- Present your 3 LCDs, or lowest common denominators. These are three “specialties” you have, or unique selling points, with examples of your work, and a success story page or board for each specialty. Introduce your 3 LCDs on one board, then use most of the portfolio to showcase each of your LCDs in three separate sections which include your work, your success story, and types of similar projects which you want to pursue. At the end of your portfolio, summarize the work with references to your expertise in each of the LCDs. One presentation I did focused on Web design, Publications and Branding. Your three LCDs might instead focus on three "case studies" of your work. Three seems to be a good number, as most people can remember three themes when they are repeated throughout a presentation. You can use your portfolio pages to further discuss your unique approach to each of your specialties, or your philosophy or guiding principles which set you apart, and how these apply to the project or client you are pursuing.
- Show original thinking. Clients are interested in what you add to the creative process. Note your role in the work on each project represented, and be prepared to explain what the project is, how it started, and why it was a success. This information could also be included in the format of the portfolio.
- Focus on your expertise. By focusing on 3 LCDs or dedicating your entire portfolio to a certain kind of work, you prove you are a successful expert in a specific field with substantial knowledge, skills and experience.
- Address the specific requirements of the particular client you are meeting with. If you know beforehand that your audience is interested in a highly specialized skillset, tailor your presentation to the exact requirements they seek, and use headlines and captions which use the EXACT language used. This is important in pursuing contract work where contractors are invited to answer an RFP (request for proposal, or presentation). Mimic the exact style and vocabulary of the client you are pursuing. As a successful presenter, you need to know the client, speak his language, and be a “good fit” for the client and the work being pursued.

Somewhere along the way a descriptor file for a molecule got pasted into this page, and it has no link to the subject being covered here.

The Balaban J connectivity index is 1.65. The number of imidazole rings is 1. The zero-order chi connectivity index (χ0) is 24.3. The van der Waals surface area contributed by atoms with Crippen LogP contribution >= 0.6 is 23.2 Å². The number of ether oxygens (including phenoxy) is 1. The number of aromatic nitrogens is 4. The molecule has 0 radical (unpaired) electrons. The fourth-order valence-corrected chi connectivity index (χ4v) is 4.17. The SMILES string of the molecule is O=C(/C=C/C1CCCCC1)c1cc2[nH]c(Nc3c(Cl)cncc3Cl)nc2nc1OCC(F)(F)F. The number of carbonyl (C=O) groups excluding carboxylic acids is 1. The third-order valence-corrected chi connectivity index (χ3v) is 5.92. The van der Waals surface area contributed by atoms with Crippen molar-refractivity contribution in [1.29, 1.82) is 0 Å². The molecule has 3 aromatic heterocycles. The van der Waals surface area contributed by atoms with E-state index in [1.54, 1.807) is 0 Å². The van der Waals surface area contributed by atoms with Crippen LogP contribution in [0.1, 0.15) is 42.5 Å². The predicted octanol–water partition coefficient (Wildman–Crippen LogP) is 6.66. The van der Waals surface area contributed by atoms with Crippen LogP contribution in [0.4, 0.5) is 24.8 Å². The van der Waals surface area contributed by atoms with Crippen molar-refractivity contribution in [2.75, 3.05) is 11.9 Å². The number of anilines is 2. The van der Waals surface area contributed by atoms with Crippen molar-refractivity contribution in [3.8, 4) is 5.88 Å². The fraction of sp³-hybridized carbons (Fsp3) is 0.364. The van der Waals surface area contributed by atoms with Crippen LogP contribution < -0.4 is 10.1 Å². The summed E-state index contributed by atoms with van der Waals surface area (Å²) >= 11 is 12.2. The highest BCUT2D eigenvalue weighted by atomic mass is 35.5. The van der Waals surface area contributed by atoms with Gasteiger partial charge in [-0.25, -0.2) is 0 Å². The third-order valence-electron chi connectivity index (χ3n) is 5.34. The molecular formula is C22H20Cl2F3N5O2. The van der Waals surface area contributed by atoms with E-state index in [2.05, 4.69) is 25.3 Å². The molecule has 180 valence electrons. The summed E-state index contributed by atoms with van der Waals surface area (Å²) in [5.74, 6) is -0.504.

- Thank your audience, make eye contact, and give your audience a sample of your work. A leave-behind can be a page which summarizes your presentation, showing several examples of the work which was presented, with appropriate contact information.
- Rehearse and practice your presentation several times. Show up over-prepared. Make sure you can show your portfolio of work within a specific timeframe, and that you are prepared to improvise in the event that your audience does not want to see a “canned” presentation. Boards and presentation books are a good format for a variety of situations where you might have to quickly move to examples which directly answer questions and concerns from your audience. A printed or static portfolio version can also be a handy alternative in case your canned computer portfolio presentation fails for any reason. Be prepared for the unexpected, which can include power outages, an impatient audience member, forgotten power cord, or an impromptu presentation in the elevator. The better prepared you are for the unexpected, the better you look in any situation. Smile, and enjoy sharing your work and your passion.
Learn more about the author, James Hance.
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- sales presentation
- graphic designers